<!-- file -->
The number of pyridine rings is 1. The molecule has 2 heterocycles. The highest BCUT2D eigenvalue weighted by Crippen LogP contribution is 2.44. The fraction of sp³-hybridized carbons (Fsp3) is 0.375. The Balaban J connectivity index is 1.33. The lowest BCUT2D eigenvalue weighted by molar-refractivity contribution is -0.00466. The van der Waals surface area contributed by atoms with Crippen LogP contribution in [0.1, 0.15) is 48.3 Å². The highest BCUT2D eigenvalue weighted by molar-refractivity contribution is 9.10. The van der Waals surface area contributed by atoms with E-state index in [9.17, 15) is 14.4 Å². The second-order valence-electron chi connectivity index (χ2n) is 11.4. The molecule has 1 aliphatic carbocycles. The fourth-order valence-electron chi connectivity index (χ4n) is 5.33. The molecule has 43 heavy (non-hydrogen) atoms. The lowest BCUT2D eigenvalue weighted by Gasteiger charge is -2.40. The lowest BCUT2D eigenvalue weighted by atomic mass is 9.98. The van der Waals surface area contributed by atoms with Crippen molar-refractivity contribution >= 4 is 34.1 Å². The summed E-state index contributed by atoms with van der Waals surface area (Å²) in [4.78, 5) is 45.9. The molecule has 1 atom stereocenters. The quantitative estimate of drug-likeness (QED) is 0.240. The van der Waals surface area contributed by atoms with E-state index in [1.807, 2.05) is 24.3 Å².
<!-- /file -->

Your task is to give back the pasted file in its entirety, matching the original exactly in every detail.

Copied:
The number of pyridine rings is 1. The molecule has 2 heterocycles. The highest BCUT2D eigenvalue weighted by Crippen LogP contribution is 2.44. The fraction of sp³-hybridized carbons (Fsp3) is 0.375. The Balaban J connectivity index is 1.33. The lowest BCUT2D eigenvalue weighted by molar-refractivity contribution is -0.00466. The van der Waals surface area contributed by atoms with Crippen LogP contribution in [0.1, 0.15) is 48.3 Å². The highest BCUT2D eigenvalue weighted by molar-refractivity contribution is 9.10. The van der Waals surface area contributed by atoms with E-state index in [9.17, 15) is 14.4 Å². The second-order valence-electron chi connectivity index (χ2n) is 11.4. The molecule has 1 aliphatic carbocycles. The fourth-order valence-electron chi connectivity index (χ4n) is 5.33. The molecule has 43 heavy (non-hydrogen) atoms. The lowest BCUT2D eigenvalue weighted by Gasteiger charge is -2.40. The lowest BCUT2D eigenvalue weighted by atomic mass is 9.98. The van der Waals surface area contributed by atoms with Crippen molar-refractivity contribution >= 4 is 34.1 Å². The summed E-state index contributed by atoms with van der Waals surface area (Å²) in [4.78, 5) is 45.9. The molecule has 1 atom stereocenters. The quantitative estimate of drug-likeness (QED) is 0.240. The van der Waals surface area contributed by atoms with E-state index in [1.807, 2.05) is 24.3 Å².